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Livable Transit Corridors: Methods, Metrics, and Strategies

Posted by Content Coordinator on Thursday, September 22nd, 2016


By Dianne S. Schwager, Staff Officer, Transportation Research Board

Handbook Introduction

While livability has received increasing attention in planning and policy circles recently, agreement as to how to define, measure, and create it has been elusive. This is especially true in terms of the livability benefits of transit investments. While livability definitions tend to boil livability down to serving diverse people with diverse opportunities (RITA Office of Research, Development, and Technology 2011), most have not been specific enough to measure it consistently and implement it effectively. Furthermore, getting specific about livability—particularly when focusing on the livability benefits of transit-supportive investments—may cause those who do not care for transit to dismiss it.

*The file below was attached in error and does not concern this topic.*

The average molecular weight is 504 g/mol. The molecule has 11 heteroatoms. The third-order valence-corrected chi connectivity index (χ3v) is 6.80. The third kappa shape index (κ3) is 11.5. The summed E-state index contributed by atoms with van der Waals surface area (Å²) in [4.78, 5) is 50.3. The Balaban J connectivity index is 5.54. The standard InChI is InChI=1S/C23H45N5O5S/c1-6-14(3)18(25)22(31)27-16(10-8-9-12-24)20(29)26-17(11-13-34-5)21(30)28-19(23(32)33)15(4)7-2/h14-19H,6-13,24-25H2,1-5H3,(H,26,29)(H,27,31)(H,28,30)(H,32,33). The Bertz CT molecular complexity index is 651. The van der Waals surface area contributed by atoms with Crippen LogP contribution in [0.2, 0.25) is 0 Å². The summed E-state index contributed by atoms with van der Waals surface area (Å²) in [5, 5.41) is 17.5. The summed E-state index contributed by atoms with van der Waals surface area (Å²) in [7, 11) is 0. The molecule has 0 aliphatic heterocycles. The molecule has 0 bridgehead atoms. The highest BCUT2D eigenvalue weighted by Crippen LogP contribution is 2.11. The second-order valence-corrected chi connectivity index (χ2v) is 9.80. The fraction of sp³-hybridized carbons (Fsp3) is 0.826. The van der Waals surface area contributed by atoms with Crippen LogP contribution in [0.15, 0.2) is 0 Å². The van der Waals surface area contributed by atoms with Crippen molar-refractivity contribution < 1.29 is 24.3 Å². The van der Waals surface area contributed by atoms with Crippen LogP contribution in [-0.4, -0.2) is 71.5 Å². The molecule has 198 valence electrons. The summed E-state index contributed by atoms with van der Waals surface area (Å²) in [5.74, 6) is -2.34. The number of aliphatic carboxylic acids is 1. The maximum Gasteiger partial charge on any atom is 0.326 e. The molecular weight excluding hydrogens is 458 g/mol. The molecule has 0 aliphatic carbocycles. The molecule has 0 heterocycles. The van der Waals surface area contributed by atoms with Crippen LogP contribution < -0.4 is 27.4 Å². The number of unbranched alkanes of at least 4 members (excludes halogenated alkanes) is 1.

This Handbook offers a bridge between these objectives: it provides a definition broad enough for all but specific enough to be useful. It provides a measurable and actionable definition of transit corridor livability that is based on core, widely accepted values that can make it universally acceptable. Using this definition, the Handbook offers a set of methods, metrics, and strategies embedded within a five-step visioning and improvement process that communities can use to improve livability in their transit corridors. This process, and the methods, metrics and strategies it employs, provides transit corridor stakeholders with a set of tools and techniques that can help in planning and building support for corridor improvements, screening alternatives in preparation for environmental review, identifying a corridor’s livability needs, and developing an action-oriented set of strategies for improving transit corridor livability and quality of life.